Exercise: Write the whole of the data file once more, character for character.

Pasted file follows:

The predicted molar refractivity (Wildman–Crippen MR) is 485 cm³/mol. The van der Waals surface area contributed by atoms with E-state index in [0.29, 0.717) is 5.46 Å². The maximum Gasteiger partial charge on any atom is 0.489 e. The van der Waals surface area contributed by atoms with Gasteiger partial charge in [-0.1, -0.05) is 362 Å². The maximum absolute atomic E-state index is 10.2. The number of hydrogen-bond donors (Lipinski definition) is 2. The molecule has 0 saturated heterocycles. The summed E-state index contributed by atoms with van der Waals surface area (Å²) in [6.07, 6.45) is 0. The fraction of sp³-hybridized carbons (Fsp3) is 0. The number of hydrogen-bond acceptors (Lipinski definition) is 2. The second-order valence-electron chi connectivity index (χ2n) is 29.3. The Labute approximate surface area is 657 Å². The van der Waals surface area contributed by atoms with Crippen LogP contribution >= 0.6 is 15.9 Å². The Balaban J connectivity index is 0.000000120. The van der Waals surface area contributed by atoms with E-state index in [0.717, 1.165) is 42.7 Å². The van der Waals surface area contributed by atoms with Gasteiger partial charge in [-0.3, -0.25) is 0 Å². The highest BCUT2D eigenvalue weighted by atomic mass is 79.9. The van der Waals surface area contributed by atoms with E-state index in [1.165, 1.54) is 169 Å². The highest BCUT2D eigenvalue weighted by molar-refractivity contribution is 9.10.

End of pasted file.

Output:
The predicted molar refractivity (Wildman–Crippen MR) is 485 cm³/mol. The van der Waals surface area contributed by atoms with E-state index in [0.29, 0.717) is 5.46 Å². The maximum Gasteiger partial charge on any atom is 0.489 e. The van der Waals surface area contributed by atoms with Gasteiger partial charge in [-0.1, -0.05) is 362 Å². The maximum absolute atomic E-state index is 10.2. The number of hydrogen-bond donors (Lipinski definition) is 2. The molecule has 0 saturated heterocycles. The summed E-state index contributed by atoms with van der Waals surface area (Å²) in [6.07, 6.45) is 0. The fraction of sp³-hybridized carbons (Fsp3) is 0. The number of hydrogen-bond acceptors (Lipinski definition) is 2. The second-order valence-electron chi connectivity index (χ2n) is 29.3. The Labute approximate surface area is 657 Å². The van der Waals surface area contributed by atoms with Crippen LogP contribution >= 0.6 is 15.9 Å². The Balaban J connectivity index is 0.000000120. The van der Waals surface area contributed by atoms with E-state index in [0.717, 1.165) is 42.7 Å². The van der Waals surface area contributed by atoms with Gasteiger partial charge in [-0.3, -0.25) is 0 Å². The highest BCUT2D eigenvalue weighted by atomic mass is 79.9. The van der Waals surface area contributed by atoms with E-state index in [1.165, 1.54) is 169 Å². The highest BCUT2D eigenvalue weighted by molar-refractivity contribution is 9.10.